My first exposure to A Princess of Mars was the Ballantine paperback edition, whose cover was graced with a painting by Robert Abbott which, reproduced as it was in a tiny square on a tiny book, didn’t really impress me terribly at the time. Here is that cover, at more or less the same size of the book:
Recently I had an occasion to see a huge, high resolution scan of that same piece of art and it literally took my breath away.
This is a much lower resolution scan — but is sufficiently high to show the beauty of the work.
First — an insert of Dejah Thoris:
I was stunned to really be able to see it, and to realize what Abbett had done. The insert above hardly does it justice, but at least you can get the basic idea. So many interesting choices — less exotic than many representations of Dejah — but the eyes, and the lips, and the quiet dignity, all work together to create an alluring quality that really transports the viewer if you let it.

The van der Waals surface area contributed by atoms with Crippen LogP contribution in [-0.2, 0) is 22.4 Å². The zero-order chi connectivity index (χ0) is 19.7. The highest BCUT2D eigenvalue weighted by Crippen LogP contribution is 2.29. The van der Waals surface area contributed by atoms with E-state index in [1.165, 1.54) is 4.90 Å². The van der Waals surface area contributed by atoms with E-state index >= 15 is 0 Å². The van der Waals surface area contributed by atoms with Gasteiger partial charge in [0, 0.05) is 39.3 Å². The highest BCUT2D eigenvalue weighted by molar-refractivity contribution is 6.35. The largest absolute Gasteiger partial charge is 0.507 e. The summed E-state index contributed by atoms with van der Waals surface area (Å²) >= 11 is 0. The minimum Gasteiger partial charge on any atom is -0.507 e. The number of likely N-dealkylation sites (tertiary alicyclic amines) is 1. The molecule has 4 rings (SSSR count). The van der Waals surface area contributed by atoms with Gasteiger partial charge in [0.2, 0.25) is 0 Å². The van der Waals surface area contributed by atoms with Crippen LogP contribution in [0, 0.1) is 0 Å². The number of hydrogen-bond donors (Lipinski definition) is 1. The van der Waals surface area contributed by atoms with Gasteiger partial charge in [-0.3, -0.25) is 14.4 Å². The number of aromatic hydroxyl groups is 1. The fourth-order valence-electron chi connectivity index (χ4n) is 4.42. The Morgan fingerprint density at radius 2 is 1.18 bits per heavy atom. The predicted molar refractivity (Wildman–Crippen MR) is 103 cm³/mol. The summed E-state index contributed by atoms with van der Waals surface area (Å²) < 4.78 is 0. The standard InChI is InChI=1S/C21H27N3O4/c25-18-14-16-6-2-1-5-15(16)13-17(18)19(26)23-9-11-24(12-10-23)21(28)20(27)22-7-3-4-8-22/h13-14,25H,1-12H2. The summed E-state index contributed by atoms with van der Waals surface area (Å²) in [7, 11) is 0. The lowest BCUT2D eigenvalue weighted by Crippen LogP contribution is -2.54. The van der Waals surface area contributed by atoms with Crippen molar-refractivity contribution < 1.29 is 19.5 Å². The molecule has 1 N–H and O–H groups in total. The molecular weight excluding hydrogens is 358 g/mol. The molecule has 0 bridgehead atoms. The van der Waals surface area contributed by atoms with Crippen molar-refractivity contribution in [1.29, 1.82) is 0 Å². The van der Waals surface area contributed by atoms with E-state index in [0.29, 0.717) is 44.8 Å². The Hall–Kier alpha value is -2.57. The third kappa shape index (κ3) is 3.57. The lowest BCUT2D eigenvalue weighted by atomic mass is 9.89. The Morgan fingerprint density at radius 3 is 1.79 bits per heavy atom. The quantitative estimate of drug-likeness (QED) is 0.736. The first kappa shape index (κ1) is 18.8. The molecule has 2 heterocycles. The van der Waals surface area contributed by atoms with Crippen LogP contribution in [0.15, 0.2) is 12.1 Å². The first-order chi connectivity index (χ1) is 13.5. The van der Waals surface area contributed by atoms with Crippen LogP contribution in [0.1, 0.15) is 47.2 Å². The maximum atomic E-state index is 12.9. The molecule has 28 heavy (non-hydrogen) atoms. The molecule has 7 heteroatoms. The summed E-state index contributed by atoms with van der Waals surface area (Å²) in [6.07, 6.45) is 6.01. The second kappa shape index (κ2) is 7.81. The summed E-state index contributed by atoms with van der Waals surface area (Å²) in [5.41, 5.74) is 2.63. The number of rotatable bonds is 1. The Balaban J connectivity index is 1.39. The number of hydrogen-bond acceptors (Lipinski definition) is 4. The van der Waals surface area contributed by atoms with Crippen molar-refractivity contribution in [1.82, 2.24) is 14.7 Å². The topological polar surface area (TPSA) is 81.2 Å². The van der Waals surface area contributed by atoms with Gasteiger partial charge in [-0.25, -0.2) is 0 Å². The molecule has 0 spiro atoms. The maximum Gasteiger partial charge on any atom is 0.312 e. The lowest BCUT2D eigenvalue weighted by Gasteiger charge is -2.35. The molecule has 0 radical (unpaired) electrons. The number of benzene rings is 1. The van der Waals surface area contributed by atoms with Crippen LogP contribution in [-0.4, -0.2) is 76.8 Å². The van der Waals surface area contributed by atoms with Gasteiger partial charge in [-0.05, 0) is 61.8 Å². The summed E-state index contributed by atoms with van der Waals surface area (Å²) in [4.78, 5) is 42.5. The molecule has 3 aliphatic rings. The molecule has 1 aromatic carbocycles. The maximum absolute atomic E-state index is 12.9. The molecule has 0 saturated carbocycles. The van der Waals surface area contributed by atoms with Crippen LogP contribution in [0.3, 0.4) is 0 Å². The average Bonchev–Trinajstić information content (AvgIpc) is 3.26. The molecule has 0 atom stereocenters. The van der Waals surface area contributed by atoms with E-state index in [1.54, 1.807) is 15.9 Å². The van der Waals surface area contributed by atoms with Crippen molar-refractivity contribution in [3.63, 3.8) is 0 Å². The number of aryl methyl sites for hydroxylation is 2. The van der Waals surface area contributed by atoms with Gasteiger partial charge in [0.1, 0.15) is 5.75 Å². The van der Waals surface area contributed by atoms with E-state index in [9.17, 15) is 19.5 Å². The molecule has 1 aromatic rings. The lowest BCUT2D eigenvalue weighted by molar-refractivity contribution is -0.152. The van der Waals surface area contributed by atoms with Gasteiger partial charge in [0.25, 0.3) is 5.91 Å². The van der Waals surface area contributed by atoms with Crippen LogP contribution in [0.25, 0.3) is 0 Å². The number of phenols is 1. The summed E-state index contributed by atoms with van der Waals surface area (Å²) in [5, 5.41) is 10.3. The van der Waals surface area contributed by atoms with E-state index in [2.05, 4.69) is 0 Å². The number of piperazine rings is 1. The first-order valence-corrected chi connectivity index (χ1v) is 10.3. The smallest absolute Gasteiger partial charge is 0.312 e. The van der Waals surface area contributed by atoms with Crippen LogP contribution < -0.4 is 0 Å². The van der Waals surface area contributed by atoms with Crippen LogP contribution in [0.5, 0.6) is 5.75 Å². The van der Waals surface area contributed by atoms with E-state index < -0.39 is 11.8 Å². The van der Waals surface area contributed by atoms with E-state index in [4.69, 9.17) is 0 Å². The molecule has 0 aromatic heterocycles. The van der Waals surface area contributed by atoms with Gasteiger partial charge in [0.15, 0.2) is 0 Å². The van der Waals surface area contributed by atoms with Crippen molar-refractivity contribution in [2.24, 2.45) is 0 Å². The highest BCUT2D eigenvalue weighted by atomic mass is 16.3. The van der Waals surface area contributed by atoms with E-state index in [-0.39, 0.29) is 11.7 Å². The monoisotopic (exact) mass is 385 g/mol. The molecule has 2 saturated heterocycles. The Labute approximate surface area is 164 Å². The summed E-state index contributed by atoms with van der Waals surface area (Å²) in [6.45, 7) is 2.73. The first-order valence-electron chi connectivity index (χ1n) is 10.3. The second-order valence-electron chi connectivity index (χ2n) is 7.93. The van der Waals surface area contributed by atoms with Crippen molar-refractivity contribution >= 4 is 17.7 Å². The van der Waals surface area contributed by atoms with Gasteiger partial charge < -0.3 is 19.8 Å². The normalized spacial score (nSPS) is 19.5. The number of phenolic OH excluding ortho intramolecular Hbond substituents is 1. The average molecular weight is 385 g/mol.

And now the full piece. Click to see it larger.
And while I’m singing the praises of Abbett — his Thuvia, Maid of Mars:
For those unfamiliar — here is Abbett’s bio.
Robert Kennedy Abbett (b. 1926, Hammond, Indiana) is an American artist and illustrator. During the late-1950s, 1960s and 1970s, Robert Abbett illustrated book covers for war novels, detective novels, thrillers, historical fiction and science fiction. Today, Abbett is best known for his paintings of wildlife (in particular, dogs), wilderness, sporting, and fishing.
His illustrations have been featured in a large number of books, magazines, and advertising. He has also authored or been featured in several art-related books, including A Season for Painting: The Outdoor Paintings of Robert K. Abbett and Wings from Cover: The Upland Images of Robert Abbett and Ed Gray.
Abbett is a graduate of both the University of Missouri and Purdue University. In 1953, Abbett moved to rural Connecticut where he built a house on an old farm (namely, Oakdale Farm). There, Abbett was inspired by the untouched wilderness and forests, and began painting what he has become famous for today: animals and countrylife.
If you would like to learn more about Abbett — as with all things Burroughs — the place to go is EBRzine.com.
Here is the ERBzine page on Abbett: http://www.erbzine.com/mag3/0301.html
And another ERBzine page featuring Abbett’s Tarzan artwork: http://www.erbzine.com/mag33/3353.html